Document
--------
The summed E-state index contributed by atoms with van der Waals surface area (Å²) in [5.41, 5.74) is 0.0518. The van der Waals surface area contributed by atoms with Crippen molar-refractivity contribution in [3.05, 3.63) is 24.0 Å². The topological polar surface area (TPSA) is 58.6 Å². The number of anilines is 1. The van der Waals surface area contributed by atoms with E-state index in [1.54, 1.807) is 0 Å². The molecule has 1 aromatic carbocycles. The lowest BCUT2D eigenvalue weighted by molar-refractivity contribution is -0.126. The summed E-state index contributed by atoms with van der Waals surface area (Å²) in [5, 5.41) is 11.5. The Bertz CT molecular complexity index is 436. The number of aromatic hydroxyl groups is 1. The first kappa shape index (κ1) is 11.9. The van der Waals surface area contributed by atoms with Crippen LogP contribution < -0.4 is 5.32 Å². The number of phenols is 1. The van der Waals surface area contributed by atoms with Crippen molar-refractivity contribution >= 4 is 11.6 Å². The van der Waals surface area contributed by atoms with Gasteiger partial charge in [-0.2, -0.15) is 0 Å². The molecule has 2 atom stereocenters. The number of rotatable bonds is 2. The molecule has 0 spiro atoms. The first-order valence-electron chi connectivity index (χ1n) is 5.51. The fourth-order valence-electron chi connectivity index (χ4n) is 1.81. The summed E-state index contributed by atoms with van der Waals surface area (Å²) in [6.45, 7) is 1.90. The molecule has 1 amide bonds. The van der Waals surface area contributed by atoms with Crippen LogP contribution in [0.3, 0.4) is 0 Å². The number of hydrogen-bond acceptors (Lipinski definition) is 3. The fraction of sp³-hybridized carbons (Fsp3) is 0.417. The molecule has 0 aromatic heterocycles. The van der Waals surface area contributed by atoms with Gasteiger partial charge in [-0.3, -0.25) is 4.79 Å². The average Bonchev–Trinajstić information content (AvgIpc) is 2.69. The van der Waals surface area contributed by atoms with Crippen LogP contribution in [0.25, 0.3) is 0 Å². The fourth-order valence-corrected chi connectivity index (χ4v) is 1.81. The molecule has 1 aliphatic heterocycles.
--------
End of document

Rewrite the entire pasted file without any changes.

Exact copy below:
The summed E-state index contributed by atoms with van der Waals surface area (Å²) in [5.41, 5.74) is 0.0518. The van der Waals surface area contributed by atoms with Crippen molar-refractivity contribution in [3.05, 3.63) is 24.0 Å². The topological polar surface area (TPSA) is 58.6 Å². The number of anilines is 1. The van der Waals surface area contributed by atoms with E-state index in [1.54, 1.807) is 0 Å². The molecule has 1 aromatic carbocycles. The lowest BCUT2D eigenvalue weighted by molar-refractivity contribution is -0.126. The summed E-state index contributed by atoms with van der Waals surface area (Å²) in [5, 5.41) is 11.5. The Bertz CT molecular complexity index is 436. The number of aromatic hydroxyl groups is 1. The first kappa shape index (κ1) is 11.9. The van der Waals surface area contributed by atoms with Crippen LogP contribution < -0.4 is 5.32 Å². The number of phenols is 1. The van der Waals surface area contributed by atoms with Crippen molar-refractivity contribution >= 4 is 11.6 Å². The van der Waals surface area contributed by atoms with Gasteiger partial charge in [-0.2, -0.15) is 0 Å². The molecule has 2 atom stereocenters. The number of rotatable bonds is 2. The molecule has 0 spiro atoms. The first-order valence-electron chi connectivity index (χ1n) is 5.51. The fourth-order valence-electron chi connectivity index (χ4n) is 1.81. The summed E-state index contributed by atoms with van der Waals surface area (Å²) in [6.45, 7) is 1.90. The molecule has 1 amide bonds. The van der Waals surface area contributed by atoms with Crippen LogP contribution in [0.3, 0.4) is 0 Å². The number of hydrogen-bond acceptors (Lipinski definition) is 3. The fraction of sp³-hybridized carbons (Fsp3) is 0.417. The molecule has 0 aromatic heterocycles. The van der Waals surface area contributed by atoms with Gasteiger partial charge in [-0.3, -0.25) is 4.79 Å². The average Bonchev–Trinajstić information content (AvgIpc) is 2.69. The van der Waals surface area contributed by atoms with Crippen LogP contribution in [0.25, 0.3) is 0 Å². The fourth-order valence-corrected chi connectivity index (χ4v) is 1.81. The molecule has 1 aliphatic heterocycles.